Book Image

ARM® Cortex® M4 Cookbook

By : Mark Fisher, Dr. Mark Fisher
Book Image

ARM® Cortex® M4 Cookbook

By: Mark Fisher, Dr. Mark Fisher

Overview of this book

Embedded microcontrollers are at the core of many everyday electronic devices. Electronic automotive systems rely on these devices for engine management, anti-lock brakes, in car entertainment, automatic transmission, active suspension, satellite navigation, etc. The so-called internet of things drives the market for such technology, so much so that embedded cores now represent 90% of all processor’s sold. The ARM Cortex-M4 is one of the most powerful microcontrollers on the market and includes a floating point unit (FPU) which enables it to address applications. The ARM Cortex-M4 Microcontroller Cookbook provides a practical introduction to programming an embedded microcontroller architecture. This book attempts to address this through a series of recipes that develop embedded applications targeting the ARM-Cortex M4 device family. The recipes in this book have all been tested using the Keil MCBSTM32F400 board. This board includes a small graphic LCD touchscreen (320x240 pixels) that can be used to create a variety of 2D gaming applications. These motivate a younger audience and are used throughout the book to illustrate particular hardware peripherals and software concepts. C language is used predominantly throughout but one chapter is devoted to recipes involving assembly language. Programs are mostly written using ARM’s free microcontroller development kit (MDK) but for those looking for open source development environments the book also shows how to configure the ARM-GNU toolchain. Some of the recipes described in the book are the basis for laboratories and assignments undertaken by undergraduates.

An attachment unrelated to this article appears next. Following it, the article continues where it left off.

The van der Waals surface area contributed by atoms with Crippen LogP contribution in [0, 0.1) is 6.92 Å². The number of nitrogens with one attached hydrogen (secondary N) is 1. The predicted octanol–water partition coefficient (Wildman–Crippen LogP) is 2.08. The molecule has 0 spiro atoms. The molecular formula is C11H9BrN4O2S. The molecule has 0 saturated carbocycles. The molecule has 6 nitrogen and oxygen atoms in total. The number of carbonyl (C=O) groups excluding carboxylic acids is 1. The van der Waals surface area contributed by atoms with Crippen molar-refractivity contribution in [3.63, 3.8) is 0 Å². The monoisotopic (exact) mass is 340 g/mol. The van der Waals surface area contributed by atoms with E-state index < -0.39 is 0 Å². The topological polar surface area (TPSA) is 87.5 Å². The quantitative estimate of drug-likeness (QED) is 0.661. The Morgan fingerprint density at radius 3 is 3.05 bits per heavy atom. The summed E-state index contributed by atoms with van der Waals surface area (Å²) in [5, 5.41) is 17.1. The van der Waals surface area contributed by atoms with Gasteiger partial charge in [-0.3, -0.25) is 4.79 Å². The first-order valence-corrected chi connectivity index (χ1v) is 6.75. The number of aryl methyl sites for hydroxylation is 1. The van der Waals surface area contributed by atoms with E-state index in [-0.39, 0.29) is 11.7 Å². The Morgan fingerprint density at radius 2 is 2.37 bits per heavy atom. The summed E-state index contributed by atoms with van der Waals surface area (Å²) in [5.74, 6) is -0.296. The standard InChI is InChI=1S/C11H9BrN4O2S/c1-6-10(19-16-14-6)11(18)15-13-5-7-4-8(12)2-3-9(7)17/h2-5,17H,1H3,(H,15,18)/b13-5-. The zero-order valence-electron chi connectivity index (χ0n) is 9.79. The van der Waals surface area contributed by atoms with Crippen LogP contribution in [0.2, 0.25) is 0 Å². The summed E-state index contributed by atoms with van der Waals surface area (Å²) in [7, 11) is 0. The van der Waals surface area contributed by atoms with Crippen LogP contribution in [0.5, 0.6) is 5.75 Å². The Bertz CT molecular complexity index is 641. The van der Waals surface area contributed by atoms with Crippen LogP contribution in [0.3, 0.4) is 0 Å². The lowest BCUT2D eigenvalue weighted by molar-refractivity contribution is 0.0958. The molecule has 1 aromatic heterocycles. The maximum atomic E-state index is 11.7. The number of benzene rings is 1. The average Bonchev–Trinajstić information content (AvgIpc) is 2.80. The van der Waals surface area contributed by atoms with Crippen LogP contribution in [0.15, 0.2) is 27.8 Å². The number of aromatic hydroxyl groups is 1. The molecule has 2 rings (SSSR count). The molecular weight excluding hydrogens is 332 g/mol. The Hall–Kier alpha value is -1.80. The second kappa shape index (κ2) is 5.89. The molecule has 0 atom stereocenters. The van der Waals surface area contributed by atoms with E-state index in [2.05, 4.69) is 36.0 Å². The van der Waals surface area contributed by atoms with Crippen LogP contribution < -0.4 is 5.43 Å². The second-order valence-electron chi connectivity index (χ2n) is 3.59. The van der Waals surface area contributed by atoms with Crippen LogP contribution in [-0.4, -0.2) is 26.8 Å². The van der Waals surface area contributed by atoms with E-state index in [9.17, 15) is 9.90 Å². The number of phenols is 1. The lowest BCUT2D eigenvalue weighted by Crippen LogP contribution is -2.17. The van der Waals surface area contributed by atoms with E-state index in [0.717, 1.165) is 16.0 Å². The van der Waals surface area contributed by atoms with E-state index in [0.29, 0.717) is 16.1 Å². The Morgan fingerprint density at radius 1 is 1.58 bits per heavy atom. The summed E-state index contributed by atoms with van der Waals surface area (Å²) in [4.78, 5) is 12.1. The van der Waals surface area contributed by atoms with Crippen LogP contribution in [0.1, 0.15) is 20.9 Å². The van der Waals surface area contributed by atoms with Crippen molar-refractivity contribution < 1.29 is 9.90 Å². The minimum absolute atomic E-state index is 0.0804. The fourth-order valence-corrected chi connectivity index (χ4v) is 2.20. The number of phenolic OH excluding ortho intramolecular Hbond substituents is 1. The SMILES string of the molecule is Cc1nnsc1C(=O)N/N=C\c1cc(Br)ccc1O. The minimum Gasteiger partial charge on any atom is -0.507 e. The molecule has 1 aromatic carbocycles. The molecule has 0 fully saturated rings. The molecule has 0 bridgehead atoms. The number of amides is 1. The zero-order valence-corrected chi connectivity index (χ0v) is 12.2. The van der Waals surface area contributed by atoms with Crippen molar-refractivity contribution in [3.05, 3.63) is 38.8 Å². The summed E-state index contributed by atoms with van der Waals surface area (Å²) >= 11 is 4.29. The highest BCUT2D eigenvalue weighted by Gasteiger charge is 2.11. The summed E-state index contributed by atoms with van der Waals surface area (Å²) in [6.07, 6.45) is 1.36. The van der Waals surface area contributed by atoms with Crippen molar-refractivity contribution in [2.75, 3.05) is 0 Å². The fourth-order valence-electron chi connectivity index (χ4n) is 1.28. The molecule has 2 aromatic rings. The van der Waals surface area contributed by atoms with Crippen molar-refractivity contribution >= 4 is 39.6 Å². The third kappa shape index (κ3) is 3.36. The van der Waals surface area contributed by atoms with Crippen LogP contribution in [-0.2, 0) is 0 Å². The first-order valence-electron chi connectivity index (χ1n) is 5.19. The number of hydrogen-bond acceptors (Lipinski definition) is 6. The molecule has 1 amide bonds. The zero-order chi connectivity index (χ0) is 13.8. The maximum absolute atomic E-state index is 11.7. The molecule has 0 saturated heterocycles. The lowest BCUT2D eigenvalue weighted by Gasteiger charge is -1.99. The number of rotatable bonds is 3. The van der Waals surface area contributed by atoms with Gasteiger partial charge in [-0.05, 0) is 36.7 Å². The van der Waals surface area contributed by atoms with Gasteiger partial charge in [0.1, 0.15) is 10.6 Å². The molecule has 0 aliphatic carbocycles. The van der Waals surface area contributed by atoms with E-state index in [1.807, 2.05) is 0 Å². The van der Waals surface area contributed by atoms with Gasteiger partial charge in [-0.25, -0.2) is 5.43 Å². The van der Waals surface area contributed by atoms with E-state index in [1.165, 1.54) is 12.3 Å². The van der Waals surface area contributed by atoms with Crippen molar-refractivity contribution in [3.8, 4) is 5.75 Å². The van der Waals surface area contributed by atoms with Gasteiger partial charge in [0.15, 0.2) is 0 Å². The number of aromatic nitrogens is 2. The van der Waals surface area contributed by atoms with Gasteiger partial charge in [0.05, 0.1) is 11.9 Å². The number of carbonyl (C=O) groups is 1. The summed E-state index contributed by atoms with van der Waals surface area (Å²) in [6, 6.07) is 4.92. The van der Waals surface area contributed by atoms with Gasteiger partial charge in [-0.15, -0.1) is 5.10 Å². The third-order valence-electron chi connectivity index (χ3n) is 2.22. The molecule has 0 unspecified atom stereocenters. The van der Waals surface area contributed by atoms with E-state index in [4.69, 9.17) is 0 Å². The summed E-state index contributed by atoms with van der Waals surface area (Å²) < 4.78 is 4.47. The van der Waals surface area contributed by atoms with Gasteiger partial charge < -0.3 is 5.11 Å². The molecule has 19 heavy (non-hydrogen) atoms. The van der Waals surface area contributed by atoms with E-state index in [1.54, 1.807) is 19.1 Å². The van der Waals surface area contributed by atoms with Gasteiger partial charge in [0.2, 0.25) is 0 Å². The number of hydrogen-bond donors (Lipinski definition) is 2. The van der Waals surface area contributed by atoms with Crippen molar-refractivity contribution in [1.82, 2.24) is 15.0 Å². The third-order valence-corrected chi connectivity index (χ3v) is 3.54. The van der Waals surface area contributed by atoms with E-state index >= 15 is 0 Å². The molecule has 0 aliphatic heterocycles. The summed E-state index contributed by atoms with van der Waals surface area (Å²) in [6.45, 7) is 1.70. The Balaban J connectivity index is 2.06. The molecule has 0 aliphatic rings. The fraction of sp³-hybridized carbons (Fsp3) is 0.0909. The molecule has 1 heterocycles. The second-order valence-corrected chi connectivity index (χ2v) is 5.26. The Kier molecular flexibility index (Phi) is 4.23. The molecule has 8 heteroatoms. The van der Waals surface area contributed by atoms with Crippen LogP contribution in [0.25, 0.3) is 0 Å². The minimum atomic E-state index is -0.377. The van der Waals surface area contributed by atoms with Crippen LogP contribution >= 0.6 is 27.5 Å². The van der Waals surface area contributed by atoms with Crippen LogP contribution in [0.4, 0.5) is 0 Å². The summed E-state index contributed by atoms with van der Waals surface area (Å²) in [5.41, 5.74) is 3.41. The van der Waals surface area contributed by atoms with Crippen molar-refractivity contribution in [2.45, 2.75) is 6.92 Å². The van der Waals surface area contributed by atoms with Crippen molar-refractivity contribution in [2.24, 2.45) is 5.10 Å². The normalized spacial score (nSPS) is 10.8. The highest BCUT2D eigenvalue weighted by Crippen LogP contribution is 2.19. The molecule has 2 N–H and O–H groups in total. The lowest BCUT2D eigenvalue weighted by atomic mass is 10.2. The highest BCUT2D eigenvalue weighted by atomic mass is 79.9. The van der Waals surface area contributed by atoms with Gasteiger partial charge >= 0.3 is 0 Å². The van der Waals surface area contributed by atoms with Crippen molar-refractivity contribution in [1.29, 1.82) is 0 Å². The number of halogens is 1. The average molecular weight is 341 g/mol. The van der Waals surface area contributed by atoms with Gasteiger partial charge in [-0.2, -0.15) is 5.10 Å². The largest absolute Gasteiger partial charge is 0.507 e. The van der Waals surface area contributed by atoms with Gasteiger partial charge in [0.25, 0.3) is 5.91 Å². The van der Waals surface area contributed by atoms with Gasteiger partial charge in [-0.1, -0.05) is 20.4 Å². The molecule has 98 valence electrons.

Table of Contents (16 chapters)
ARM Cortex M4 Cookbook
About the Author
About the Reviewer

Creating a game application – Stage 1

Now that we can write characters to the GLCD screen, some interesting possibilities present themselves. The first one to consider is a simple character-based game application known as PONG. Pong was one of the first arcade video games featuring 2D graphics, originally marketed by ATARI Inc. ( We'll develop the game in stages, as this is a good development strategy. We'll start by describing a simple recipe named Bounce with limited functionality. The idea of this recipe is just to animate a ball so that it appears to bounce around the screen. Provided we can redraw the ball more than 25 times a second (25 Hz), it will appear to move. The ball is represented by a character bitmap.

How to do it…

  1. As usual, we'll start our development by making a new folder named helloBounce_c2v0. Create a project, and configure the RTE to include software support for the Graphic LCD board feature (that is, clone the folder helloLCD_c2v0...